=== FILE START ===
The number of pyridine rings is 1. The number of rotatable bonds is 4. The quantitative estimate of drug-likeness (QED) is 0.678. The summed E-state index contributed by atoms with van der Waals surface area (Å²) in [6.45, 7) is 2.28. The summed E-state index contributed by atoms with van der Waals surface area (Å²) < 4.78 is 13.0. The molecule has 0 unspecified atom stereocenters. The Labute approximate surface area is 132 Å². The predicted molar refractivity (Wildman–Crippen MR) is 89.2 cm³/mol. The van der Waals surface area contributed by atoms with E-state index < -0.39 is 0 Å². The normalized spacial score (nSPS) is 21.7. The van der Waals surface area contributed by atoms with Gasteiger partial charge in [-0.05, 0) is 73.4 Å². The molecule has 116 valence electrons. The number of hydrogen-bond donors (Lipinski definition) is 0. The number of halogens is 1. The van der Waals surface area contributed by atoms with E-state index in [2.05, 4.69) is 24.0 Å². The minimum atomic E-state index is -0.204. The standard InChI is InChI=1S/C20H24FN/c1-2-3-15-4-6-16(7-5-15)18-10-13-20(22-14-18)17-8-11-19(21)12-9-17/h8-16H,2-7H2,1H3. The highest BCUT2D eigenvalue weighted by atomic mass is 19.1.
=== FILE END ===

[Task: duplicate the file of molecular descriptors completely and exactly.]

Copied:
The number of pyridine rings is 1. The number of rotatable bonds is 4. The quantitative estimate of drug-likeness (QED) is 0.678. The summed E-state index contributed by atoms with van der Waals surface area (Å²) in [6.45, 7) is 2.28. The summed E-state index contributed by atoms with van der Waals surface area (Å²) < 4.78 is 13.0. The molecule has 0 unspecified atom stereocenters. The Labute approximate surface area is 132 Å². The predicted molar refractivity (Wildman–Crippen MR) is 89.2 cm³/mol. The van der Waals surface area contributed by atoms with E-state index < -0.39 is 0 Å². The normalized spacial score (nSPS) is 21.7. The van der Waals surface area contributed by atoms with Gasteiger partial charge in [-0.05, 0) is 73.4 Å². The molecule has 116 valence electrons. The number of hydrogen-bond donors (Lipinski definition) is 0. The number of halogens is 1. The van der Waals surface area contributed by atoms with E-state index in [2.05, 4.69) is 24.0 Å². The minimum atomic E-state index is -0.204. The standard InChI is InChI=1S/C20H24FN/c1-2-3-15-4-6-16(7-5-15)18-10-13-20(22-14-18)17-8-11-19(21)12-9-17/h8-16H,2-7H2,1H3. The highest BCUT2D eigenvalue weighted by atomic mass is 19.1.